DI Frost is an old-school no-nonsense copper who believes in traditional policing methods. Assisted by several officers including the ever-able DS Toolan, Frost uses what he knows about the... See full summary »
Madeline Magellan, an investigative journalist, is the kind of journalist that generally sticks her nose in where it isn't wanted. While writing a story about the murder of a famous Artist ... See full summary »
When the case against the Abingdon gang comes under scrutiny, Morse and Lewis must travel to Australia to locate their prime informant who was resettled there with his entire family in exchange for the information he provided the police. When they get there, they find the informant, Kenny Stone (now known as Mike Harding), is somewhat difficult to pin down. When they learn that someone in Mike's family subscribes to a newspaper from home, they fear that members of his old gang may also be looking for him. When Harding's daughter is kidnapped, they have two people to find, but not surprisingly Morse and the local constabulary knock heads from the outset. What Morse learns about the original convictions, however, turns the entire case on its head. Written by
Australian Sergeant Scott Humphries orders another cop to check where someone was between the hours of "half two and half three". This is a British way of saying the time, and there's nowhere in Australia, especially in country New South Wales, where anybody would say it that way. The correct Australian way would be to say "half past two and half past three". See more »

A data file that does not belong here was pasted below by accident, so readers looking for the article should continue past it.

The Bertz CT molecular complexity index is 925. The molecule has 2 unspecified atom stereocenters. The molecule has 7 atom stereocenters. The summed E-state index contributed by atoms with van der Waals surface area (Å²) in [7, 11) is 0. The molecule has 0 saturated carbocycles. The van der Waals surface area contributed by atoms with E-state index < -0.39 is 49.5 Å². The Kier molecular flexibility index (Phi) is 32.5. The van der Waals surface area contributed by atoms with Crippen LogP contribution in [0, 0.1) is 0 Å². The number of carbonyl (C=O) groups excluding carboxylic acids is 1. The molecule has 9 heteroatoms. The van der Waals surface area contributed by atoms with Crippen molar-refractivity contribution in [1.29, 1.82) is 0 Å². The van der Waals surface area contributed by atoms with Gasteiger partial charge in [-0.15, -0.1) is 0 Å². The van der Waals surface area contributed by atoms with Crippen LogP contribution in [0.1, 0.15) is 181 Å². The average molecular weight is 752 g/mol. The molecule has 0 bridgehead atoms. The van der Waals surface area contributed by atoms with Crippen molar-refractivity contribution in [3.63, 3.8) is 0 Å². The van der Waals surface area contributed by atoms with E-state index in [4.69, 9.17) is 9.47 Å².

Inspector Morse's trip to Australia to look up a relocated informer smacks of a plot devised after travel plans were finalised. Morse and his superiors fail to inform Aussie authorities as to the nature of the visit and Morse feels obliged to talk down to the local yokels and ensure they know their place in the colonial pecking order.
Unfortunately for John Thaw and Kevin Whatley, they are generally out-acted by the Aussie cast and come of second best in just about every aspect of the production. The compulsion of all overseas filmmakers to turn drama into travelogue is indeed annoying and belittling of our Australian friends. Morse's so called 'cultural' predilections wear a bit thin at times and some of his utterances fail to give evidence of a superior intellect.
For my money, Australian actress Rhondda Findleton steals the show with some fine dramatic acting. Worth a look but you won't learn much about Australia or Australians that isn't already firmly entrenched in the dictionary of stereotypes.
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